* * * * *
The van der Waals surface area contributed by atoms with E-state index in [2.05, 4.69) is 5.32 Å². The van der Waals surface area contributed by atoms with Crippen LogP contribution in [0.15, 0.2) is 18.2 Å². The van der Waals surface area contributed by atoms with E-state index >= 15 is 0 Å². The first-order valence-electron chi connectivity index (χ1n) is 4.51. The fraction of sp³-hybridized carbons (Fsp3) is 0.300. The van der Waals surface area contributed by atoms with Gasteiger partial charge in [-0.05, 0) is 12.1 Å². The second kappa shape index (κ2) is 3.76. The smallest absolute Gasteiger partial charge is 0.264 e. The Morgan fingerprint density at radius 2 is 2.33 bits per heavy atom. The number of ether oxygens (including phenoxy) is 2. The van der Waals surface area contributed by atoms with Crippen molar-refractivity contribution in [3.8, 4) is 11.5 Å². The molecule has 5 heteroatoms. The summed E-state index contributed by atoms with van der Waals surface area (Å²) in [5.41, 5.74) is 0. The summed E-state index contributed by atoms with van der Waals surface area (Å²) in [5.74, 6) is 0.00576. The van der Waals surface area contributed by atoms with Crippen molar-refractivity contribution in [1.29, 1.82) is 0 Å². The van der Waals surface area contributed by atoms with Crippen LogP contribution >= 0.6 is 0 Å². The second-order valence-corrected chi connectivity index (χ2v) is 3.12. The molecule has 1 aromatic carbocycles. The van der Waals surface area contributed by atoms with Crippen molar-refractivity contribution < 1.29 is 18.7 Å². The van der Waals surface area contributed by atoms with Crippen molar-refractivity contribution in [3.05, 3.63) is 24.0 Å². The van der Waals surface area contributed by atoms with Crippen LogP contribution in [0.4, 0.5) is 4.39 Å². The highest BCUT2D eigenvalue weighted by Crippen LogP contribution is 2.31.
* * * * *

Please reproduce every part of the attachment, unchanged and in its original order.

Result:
The van der Waals surface area contributed by atoms with E-state index in [2.05, 4.69) is 5.32 Å². The van der Waals surface area contributed by atoms with Crippen LogP contribution in [0.15, 0.2) is 18.2 Å². The van der Waals surface area contributed by atoms with E-state index >= 15 is 0 Å². The first-order valence-electron chi connectivity index (χ1n) is 4.51. The fraction of sp³-hybridized carbons (Fsp3) is 0.300. The van der Waals surface area contributed by atoms with Gasteiger partial charge in [-0.05, 0) is 12.1 Å². The second kappa shape index (κ2) is 3.76. The smallest absolute Gasteiger partial charge is 0.264 e. The Morgan fingerprint density at radius 2 is 2.33 bits per heavy atom. The number of ether oxygens (including phenoxy) is 2. The van der Waals surface area contributed by atoms with Crippen molar-refractivity contribution in [3.8, 4) is 11.5 Å². The molecule has 5 heteroatoms. The summed E-state index contributed by atoms with van der Waals surface area (Å²) in [5.41, 5.74) is 0. The summed E-state index contributed by atoms with van der Waals surface area (Å²) in [5.74, 6) is 0.00576. The van der Waals surface area contributed by atoms with Crippen molar-refractivity contribution in [1.29, 1.82) is 0 Å². The van der Waals surface area contributed by atoms with Crippen LogP contribution >= 0.6 is 0 Å². The second-order valence-corrected chi connectivity index (χ2v) is 3.12. The molecule has 1 aromatic carbocycles. The van der Waals surface area contributed by atoms with Crippen molar-refractivity contribution < 1.29 is 18.7 Å². The van der Waals surface area contributed by atoms with Crippen molar-refractivity contribution in [3.05, 3.63) is 24.0 Å². The van der Waals surface area contributed by atoms with Crippen LogP contribution in [0.4, 0.5) is 4.39 Å². The highest BCUT2D eigenvalue weighted by Crippen LogP contribution is 2.31.